Scattered on a 40-hectare estate in Nirgua, a city in Venezuela’s State of Yaracuy, 245 kilometers from Caracas, are these camping faciities for children, including installations for recreational activities. With Ricardo Avella at the helm, the project involves adding two new cabins, and to ensure a unified complex, adapting the existing constructions to them, this by means of artisanal materials and finishes taken from the country’s architectural traditions.

The cabins are characterized by brick buttresses built into the metal structure which impose an order and distribute the interior spaces, even the arrangement of bunk beds. The brick of the walls requirea little maintenance and provides a thermal mass that optimizes the buildings’ capacity to cope with low mountain temperatures. Plaster was mixed with an iron oxide, and the pavements were covered with hydraulic mosaics.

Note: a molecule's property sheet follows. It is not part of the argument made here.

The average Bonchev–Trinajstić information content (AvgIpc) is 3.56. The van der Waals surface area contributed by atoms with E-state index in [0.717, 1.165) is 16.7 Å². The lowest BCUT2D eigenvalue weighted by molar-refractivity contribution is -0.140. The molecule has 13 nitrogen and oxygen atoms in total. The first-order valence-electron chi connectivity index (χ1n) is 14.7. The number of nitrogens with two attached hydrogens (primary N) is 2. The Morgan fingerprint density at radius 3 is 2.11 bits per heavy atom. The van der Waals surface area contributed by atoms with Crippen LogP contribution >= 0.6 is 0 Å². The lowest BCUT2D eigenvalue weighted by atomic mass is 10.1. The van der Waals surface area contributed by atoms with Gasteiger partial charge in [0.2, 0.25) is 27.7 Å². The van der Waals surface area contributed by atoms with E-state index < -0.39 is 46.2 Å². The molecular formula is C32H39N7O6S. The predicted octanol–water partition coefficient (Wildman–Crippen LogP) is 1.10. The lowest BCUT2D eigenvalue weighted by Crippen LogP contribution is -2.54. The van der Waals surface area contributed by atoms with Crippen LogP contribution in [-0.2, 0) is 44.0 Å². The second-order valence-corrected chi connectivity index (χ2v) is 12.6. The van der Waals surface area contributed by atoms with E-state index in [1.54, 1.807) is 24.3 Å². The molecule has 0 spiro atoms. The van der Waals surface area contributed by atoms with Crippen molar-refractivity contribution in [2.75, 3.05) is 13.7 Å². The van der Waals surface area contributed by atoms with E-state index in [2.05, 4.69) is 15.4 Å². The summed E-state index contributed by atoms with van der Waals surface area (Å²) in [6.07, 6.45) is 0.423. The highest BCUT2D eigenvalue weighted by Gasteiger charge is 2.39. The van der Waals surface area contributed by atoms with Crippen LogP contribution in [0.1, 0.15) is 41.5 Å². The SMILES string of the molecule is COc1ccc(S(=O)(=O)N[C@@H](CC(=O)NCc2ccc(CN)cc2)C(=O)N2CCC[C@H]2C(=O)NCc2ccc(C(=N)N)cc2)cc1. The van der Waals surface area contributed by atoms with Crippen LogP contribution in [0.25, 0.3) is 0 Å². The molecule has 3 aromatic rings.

The module formed by buttresses, structure, brick parapets, and wooden window frames results in an overall identity that is flexible enough to adapt future buildings to the needs of the moment and the program.